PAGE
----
|Intermodulation products - RF Cafe Forums|
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Post subject: Intermodulation products Posted: Sat Nov 29, 2008 12:40 pm
Joined: Tue Aug 26, 2008 5:18 am
As an RF amplifier designer I have seen 5th order lower than 3rd order products.
My question is if we see 5th order higher than 3rd order products then what is the cause? Is it normal to see that?
Post subject: Posted: Tue Dec 02, 2008 10:28 am
Joined: Mon Jun 27, 2005 2:02 pm
This is all depends on the technology of the power transistor and the non-linear characteritic derived from it. This is very unusual behavior. At which back-off do you see this behavior?
I personally have not encountered in that, but I have seen in data sheets that IMD5 do not always increase with input power but can also decrease and then increase again.
Post subject: Posted: Wed Dec 03, 2008 3:43 am
Joined: Fri Feb 17, 2006 12:07 pm
Location: London UK
Some years ago I was trying to relate the input>output transfer function to the harmonic levels for a TWT. I did some routine in MATHCAD that worked, using the Fourier Transform function they have. It seemed to work fine, although I never got to measure the ultimate levels during testing. I think if you can obtain a very accurate transfer curve, it would be possible to model it with a Fourier Transformer.
However, there is a complication I foresee:
The load match to harmonics can be so complex that it could grossly distort the measurements in a real circuit. The Fourier Transform would assume a perfect 50 ohm match, but in reality, the circuit you have could fortuitously show a much better S11 at the 5th harmonic than at the 3rd.
Post subject: Posted: Wed Dec 03, 2008 8:39 am
Joined: Tue Aug 26, 2008 5:18 am
Device is FP1189 and I am checking IP3 with two tones at 10dBm below p1dB.
Post subject: Posted: Mon Dec 15, 2008 10:01 am
Joined: Thu Oct 19, 2006 6:02 pm
It is important to make the distinction between apparent IM3, IM5 and real IM3, IM5. In a 2 tone test the spurs at plus and minus the difference frequency are considered to be IM3 and the spurs at plus and minus twice the difference frequency are considered to be IM5.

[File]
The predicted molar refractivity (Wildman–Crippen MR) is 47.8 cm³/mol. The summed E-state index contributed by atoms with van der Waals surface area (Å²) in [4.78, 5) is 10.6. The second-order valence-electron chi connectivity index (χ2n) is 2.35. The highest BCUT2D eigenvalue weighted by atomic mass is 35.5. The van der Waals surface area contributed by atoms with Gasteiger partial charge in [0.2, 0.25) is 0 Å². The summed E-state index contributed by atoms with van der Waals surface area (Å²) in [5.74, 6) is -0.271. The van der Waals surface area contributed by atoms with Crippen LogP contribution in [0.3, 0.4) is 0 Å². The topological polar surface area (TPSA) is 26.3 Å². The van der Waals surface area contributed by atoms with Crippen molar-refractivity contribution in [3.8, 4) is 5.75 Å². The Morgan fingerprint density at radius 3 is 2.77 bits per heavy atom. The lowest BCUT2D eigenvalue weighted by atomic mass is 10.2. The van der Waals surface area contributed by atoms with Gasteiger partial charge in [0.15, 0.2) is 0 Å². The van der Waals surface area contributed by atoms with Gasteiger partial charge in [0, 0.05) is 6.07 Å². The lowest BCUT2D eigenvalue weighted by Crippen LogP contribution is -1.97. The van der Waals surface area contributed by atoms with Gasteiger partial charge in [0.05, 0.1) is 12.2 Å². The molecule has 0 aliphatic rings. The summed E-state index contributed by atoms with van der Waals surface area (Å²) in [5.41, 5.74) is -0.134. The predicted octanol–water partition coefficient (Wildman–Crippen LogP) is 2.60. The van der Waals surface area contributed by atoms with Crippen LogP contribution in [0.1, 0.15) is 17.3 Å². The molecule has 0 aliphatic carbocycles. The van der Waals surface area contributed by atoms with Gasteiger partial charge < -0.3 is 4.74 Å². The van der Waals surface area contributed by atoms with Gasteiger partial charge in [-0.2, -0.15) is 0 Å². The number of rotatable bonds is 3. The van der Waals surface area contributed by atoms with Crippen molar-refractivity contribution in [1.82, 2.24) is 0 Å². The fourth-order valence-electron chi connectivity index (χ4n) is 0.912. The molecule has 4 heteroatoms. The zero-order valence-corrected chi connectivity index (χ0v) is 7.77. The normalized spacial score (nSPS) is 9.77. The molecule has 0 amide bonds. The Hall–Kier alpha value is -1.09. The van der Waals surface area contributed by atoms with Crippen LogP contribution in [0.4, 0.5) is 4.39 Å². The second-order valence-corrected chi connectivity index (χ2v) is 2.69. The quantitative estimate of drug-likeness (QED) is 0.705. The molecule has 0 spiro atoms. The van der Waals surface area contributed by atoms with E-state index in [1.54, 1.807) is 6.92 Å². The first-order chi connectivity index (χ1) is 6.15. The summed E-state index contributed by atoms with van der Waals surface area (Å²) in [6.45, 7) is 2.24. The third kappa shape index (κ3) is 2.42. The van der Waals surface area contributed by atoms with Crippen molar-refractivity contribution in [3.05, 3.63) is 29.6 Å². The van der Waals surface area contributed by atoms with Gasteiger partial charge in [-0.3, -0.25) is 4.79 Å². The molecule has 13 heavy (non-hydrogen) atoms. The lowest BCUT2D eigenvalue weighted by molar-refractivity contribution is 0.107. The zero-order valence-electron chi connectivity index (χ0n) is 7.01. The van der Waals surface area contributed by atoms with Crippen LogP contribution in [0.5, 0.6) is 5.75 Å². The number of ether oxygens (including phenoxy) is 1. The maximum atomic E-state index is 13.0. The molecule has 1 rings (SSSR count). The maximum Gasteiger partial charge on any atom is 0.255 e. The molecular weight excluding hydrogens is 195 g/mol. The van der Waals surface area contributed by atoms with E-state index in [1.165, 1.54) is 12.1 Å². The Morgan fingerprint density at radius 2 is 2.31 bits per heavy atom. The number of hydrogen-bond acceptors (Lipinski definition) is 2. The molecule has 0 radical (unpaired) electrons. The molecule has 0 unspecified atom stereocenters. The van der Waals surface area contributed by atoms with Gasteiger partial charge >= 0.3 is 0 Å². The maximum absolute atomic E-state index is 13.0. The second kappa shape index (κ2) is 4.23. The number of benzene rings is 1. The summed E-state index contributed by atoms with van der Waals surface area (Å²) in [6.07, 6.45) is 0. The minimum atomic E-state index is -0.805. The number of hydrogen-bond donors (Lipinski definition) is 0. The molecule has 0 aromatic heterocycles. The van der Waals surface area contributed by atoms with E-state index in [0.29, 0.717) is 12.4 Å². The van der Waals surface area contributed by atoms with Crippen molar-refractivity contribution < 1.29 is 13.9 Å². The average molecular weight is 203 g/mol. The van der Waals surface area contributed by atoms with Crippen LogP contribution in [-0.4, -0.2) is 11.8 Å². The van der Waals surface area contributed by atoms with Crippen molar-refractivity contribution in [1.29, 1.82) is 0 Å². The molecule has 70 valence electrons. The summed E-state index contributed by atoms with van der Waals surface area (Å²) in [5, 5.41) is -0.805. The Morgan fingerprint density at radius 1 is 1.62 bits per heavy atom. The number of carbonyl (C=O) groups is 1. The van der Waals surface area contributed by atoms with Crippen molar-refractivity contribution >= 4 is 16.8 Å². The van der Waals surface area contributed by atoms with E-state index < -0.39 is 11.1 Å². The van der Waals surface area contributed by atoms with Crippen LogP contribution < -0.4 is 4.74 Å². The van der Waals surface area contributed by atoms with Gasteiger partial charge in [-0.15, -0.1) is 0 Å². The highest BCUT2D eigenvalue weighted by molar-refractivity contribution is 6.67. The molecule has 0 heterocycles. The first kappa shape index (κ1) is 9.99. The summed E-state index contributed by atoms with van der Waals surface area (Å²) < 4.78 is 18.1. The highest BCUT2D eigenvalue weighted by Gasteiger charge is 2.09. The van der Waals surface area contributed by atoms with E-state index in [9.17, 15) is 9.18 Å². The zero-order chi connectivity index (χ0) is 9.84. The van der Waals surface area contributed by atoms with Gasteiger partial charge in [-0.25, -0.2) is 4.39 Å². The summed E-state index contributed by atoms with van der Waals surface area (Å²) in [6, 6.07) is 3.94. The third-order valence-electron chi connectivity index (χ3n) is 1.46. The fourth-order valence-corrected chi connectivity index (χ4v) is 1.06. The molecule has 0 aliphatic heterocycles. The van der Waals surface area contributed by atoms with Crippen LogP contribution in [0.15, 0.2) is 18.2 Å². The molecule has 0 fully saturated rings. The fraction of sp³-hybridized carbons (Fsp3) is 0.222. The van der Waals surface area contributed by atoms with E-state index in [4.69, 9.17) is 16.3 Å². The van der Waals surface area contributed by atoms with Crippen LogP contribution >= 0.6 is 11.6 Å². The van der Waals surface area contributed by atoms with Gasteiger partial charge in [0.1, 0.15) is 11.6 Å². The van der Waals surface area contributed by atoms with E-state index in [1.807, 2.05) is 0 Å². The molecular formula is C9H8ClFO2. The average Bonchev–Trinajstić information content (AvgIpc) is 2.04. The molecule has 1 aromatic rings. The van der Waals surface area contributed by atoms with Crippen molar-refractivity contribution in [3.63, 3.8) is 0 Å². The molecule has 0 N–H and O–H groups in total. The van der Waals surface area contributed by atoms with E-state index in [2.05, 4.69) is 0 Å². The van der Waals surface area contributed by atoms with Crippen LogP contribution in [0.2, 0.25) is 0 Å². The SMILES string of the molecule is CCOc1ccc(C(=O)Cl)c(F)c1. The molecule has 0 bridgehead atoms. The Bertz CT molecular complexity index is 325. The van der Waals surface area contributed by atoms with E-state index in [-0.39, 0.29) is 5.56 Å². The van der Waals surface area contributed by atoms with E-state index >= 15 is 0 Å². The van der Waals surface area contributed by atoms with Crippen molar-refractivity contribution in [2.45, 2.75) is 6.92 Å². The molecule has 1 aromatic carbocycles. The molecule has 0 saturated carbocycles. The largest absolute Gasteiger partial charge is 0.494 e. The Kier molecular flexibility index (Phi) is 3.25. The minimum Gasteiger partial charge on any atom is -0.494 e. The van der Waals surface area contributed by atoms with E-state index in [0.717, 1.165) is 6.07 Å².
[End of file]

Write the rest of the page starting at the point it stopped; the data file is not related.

What we think of as IM3 is a sum of IM3 and IM5. It usually doesn’t matter because IM5 is usually smaller than IM3. An example.
Usual IM3, Usual IM5, ( A + A + B) or 2A - B
Usual IM5, (A + A + A - B - B) or 3A - 2B
IM5 that mimics IM3, (A + A + A - A + B - B - B) or 2A - B
I know this looks like slight of hand but it is real. Try a 2 tone simulation with a pure first order and a pure fifth order characteristic. You will get 2A - B. This condition won't happen in the real world but it tells what is hiding beneath that apparent IM3.
A common example is some medium signal Class-A amplifiers (where IP3 is >> PIdb + 9.5db) as they approach P1db have IM3 growing faster than 3db/db. This is usually due to the IM5 at that same spur frequency getting a bigger vote. Depending on the phasing, IM5 could subtract from IM3. This is unlikely in a broad band Class-A but is more probable in a narrow band and/or Class-B or Class-AB.
Post subject: Re: Intermodulation productsPosted: Thu Apr 09, 2009 10:40 am
Joined: Wed Apr 08, 2009 7:53 am
Any way it is an uncommon behavior for a mid power Class A.. I´ve seen this effect on high power LDMOS Class AB amplifiers with high bias points, but not on med power Calss A..
I´ll start by doubting on the test bench.. If the SA is not set correctly, your measurement could be affected by the SA own intermodulation, and perhaps the DUT IM3 is being canceled by the SA IM3.. like a predistortion effect, and that is why you see the IM3 lower than it should on the screen... Check the SA setup.. Or change the cable length from the DUT to the SA to see if you have a different response.
Or perhaps you have big harmonics on the signal generators.. try to filter them..
Or perhaps you have low isolation on the tones combination at the input.. and so you are being affected by the reverse IP3 of the generators (an other predistortion effect).
With this answer i´m not trying to underestimate no one, this is just something that happend to me in the past.